In February and March 2016, we ventured back to Ahmedabad for our second Product Development Pilot to continue refining Barakat Bundle with our fantastic partners and many mothers. We were able to develop our distribution model and continue to iterate on Barakat Bundle. As always, by the time we left India we were excited to incorporate our learnings into Barakat Bundle and looking forward to our return!
As soon as we got to Ahmedabad, we started iterating and developing our ‘ghodiyu’ (i.e. traditional Indian cradle). We collected different prototype iterations of the ghodiyu frame and fabric that we had commissioned from local Indian artisans. It was amazing to see the ideas from our last Product Development Pilot that Agenda 28 helped design come to life and were once again impressed by the input from our thoughtful manufacturing partners. Yet again, we confused the hotel staff repeatedly by streaming through the lobby with various assortments of ghodiyus and baby items day in and day out!
After collecting the prototypes from across Ahmedabad, it was time to take Barakat Bundle to SEWA Rural, an amazing hospital and development collective that serves the rural tribal area of South Gujarat at Jhagadia. We travelled by train with our Indian Institute of Public Health (IIPH) colleagues, Dr. Bharati Sharma and Dr. Minjan Patel. We were relieved to be in an air conditioned car on the train – turns out that actually meant that there were approximately 40 fans bolted to the ceiling of our car running on all cylinders for the duration of the trip!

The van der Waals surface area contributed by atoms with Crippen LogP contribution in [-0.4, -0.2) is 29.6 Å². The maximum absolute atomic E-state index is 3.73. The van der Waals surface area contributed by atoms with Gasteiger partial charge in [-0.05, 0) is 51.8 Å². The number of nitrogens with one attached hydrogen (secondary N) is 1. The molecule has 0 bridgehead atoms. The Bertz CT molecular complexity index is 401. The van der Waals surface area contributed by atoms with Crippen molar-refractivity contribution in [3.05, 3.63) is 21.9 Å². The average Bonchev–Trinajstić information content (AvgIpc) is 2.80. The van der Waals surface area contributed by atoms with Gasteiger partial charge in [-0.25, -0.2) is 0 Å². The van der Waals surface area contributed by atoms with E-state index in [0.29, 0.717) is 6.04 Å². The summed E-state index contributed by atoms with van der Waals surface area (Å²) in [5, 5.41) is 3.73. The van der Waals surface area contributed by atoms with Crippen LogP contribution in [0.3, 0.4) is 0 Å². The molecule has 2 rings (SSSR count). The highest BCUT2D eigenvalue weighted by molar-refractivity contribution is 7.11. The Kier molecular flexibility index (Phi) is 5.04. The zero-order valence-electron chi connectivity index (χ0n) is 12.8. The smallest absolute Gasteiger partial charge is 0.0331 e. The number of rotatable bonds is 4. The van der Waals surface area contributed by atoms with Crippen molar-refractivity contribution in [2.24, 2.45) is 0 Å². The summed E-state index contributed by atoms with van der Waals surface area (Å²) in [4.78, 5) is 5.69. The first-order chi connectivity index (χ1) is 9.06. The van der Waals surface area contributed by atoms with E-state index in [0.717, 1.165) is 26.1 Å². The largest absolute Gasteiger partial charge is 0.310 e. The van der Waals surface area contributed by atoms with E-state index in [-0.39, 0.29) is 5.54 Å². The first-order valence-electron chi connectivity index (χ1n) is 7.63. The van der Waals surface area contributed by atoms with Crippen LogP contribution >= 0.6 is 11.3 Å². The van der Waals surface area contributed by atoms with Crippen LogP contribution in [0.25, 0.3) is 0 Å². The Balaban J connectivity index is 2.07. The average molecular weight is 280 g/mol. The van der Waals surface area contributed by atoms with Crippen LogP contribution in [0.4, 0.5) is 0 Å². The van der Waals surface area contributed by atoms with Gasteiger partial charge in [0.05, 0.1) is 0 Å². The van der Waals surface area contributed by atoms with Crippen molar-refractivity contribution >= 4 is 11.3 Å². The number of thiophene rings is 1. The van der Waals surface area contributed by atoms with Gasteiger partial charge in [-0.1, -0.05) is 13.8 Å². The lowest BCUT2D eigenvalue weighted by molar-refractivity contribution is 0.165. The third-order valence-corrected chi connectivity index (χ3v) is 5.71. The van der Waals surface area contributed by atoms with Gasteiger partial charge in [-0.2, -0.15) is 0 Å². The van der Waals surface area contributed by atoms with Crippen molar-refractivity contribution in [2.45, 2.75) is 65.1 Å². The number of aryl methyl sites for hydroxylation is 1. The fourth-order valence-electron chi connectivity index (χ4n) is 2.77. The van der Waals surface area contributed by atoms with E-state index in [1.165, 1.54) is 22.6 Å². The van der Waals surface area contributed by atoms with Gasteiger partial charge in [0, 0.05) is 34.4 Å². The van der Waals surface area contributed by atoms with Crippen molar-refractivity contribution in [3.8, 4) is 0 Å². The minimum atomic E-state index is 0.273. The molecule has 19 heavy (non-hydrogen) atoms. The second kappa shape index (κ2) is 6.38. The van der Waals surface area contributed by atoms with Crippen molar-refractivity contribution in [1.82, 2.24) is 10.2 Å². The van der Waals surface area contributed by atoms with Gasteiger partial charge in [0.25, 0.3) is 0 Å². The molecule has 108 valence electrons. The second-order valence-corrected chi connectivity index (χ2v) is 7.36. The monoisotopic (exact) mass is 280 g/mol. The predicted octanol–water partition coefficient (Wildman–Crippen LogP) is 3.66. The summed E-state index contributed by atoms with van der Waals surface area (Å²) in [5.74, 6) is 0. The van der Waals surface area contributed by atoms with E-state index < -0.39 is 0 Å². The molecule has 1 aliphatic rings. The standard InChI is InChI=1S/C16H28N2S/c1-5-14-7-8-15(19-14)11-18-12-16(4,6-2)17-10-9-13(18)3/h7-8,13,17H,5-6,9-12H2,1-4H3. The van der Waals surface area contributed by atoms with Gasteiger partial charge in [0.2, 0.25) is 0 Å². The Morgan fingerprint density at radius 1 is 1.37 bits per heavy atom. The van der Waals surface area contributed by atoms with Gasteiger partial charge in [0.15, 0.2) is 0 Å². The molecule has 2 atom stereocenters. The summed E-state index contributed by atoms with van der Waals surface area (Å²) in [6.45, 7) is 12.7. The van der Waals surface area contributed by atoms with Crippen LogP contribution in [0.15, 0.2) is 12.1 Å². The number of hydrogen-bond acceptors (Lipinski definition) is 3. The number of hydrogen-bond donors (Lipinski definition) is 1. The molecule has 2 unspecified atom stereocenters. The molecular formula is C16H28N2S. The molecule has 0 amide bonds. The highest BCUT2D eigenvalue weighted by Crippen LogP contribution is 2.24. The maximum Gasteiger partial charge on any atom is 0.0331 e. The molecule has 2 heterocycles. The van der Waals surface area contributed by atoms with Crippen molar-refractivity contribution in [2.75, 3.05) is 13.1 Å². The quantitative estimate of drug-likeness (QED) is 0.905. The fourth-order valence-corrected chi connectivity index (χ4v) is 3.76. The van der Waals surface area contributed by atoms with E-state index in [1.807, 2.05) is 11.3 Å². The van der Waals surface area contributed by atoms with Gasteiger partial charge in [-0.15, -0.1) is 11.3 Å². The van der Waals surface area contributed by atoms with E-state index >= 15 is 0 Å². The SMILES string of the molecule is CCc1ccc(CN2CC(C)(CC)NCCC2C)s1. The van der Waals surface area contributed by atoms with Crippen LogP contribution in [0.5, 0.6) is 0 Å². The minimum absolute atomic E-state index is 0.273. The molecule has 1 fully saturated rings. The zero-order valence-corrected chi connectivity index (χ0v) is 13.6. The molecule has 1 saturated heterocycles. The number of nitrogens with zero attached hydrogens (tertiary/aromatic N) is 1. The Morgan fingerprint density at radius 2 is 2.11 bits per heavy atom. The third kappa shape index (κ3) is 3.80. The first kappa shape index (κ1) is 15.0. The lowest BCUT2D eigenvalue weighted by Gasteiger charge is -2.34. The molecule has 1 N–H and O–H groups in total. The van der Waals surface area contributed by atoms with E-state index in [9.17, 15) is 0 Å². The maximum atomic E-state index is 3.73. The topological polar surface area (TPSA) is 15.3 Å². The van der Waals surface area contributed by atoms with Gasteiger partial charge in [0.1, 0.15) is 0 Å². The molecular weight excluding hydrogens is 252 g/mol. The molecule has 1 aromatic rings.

Once we got to SEWA Rural, they shared their long-history of supporting their community by providing medical services, education services, and local employment. We were able to see vocational training centers where they both trained and employed locals in trades such as welding, sewing, baking, and more. Understanding the interconnected nature of the provision of any kind of service (demand side) with the creation of any kind of opportunity (supply side) in India made us really take note and focus on how we source all the items in Barakat Bundle.
In collaboration with SEWA Rural and IIPH, we conducted focus groups to test our new audio info pamphlets and distributed 25 Barakat Bundles to new mothers. Since then, local health workers have provided postnatal education on Barakat Bundles in their local communities and will revisit the mothers after one month to collect feedback and improve our model. We are incredibly thankful to The Baby Box Co. for donating the boxes (mattresses, blankets, and hats) and ayzh for donating the clean delivery kits we were able to provide mothers. They are both great companies with incredibly social missions and we encourage you to check them out and support them if you can! The further we advance in our venture the more we appreciate the guidance and expertise of incredible partners like you!